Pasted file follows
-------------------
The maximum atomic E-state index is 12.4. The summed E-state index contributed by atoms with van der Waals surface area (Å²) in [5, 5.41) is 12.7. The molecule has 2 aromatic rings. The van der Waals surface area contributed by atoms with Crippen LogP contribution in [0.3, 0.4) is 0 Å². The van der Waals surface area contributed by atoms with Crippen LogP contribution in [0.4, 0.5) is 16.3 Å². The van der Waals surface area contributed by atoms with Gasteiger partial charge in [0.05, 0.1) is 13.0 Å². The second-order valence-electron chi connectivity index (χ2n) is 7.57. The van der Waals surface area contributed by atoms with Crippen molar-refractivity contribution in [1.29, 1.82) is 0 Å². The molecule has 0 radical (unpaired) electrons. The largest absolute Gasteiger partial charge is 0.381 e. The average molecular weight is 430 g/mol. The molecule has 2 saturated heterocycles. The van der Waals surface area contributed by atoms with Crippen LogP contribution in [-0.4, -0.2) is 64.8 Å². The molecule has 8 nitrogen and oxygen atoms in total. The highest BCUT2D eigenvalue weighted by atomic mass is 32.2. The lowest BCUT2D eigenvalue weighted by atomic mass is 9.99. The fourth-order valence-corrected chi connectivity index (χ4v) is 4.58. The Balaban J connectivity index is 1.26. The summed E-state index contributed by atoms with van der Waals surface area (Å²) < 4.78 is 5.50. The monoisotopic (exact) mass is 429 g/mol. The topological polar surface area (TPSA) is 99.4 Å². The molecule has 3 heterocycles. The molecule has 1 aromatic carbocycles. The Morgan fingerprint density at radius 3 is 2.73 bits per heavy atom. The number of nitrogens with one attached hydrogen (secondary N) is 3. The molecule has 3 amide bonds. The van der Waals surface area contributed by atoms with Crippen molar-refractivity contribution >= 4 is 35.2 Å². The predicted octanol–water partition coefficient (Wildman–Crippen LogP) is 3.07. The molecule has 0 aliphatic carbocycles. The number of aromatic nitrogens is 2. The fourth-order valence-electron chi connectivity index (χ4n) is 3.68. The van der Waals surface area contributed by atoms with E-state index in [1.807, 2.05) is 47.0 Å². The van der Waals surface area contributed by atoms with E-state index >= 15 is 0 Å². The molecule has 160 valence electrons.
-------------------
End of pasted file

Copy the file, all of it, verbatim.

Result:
The maximum atomic E-state index is 12.4. The summed E-state index contributed by atoms with van der Waals surface area (Å²) in [5, 5.41) is 12.7. The molecule has 2 aromatic rings. The van der Waals surface area contributed by atoms with Crippen LogP contribution in [0.3, 0.4) is 0 Å². The van der Waals surface area contributed by atoms with Crippen LogP contribution in [0.4, 0.5) is 16.3 Å². The van der Waals surface area contributed by atoms with Gasteiger partial charge in [0.05, 0.1) is 13.0 Å². The second-order valence-electron chi connectivity index (χ2n) is 7.57. The van der Waals surface area contributed by atoms with Crippen molar-refractivity contribution in [1.29, 1.82) is 0 Å². The molecule has 0 radical (unpaired) electrons. The largest absolute Gasteiger partial charge is 0.381 e. The average molecular weight is 430 g/mol. The molecule has 2 saturated heterocycles. The van der Waals surface area contributed by atoms with Crippen LogP contribution in [-0.4, -0.2) is 64.8 Å². The molecule has 8 nitrogen and oxygen atoms in total. The highest BCUT2D eigenvalue weighted by atomic mass is 32.2. The lowest BCUT2D eigenvalue weighted by atomic mass is 9.99. The fourth-order valence-corrected chi connectivity index (χ4v) is 4.58. The Balaban J connectivity index is 1.26. The summed E-state index contributed by atoms with van der Waals surface area (Å²) < 4.78 is 5.50. The monoisotopic (exact) mass is 429 g/mol. The topological polar surface area (TPSA) is 99.4 Å². The molecule has 3 heterocycles. The molecule has 1 aromatic carbocycles. The Morgan fingerprint density at radius 3 is 2.73 bits per heavy atom. The number of nitrogens with one attached hydrogen (secondary N) is 3. The molecule has 3 amide bonds. The van der Waals surface area contributed by atoms with Crippen molar-refractivity contribution >= 4 is 35.2 Å². The predicted octanol–water partition coefficient (Wildman–Crippen LogP) is 3.07. The molecule has 0 aliphatic carbocycles. The number of aromatic nitrogens is 2. The fourth-order valence-electron chi connectivity index (χ4n) is 3.68. The van der Waals surface area contributed by atoms with E-state index in [1.807, 2.05) is 47.0 Å². The van der Waals surface area contributed by atoms with E-state index >= 15 is 0 Å². The molecule has 160 valence electrons.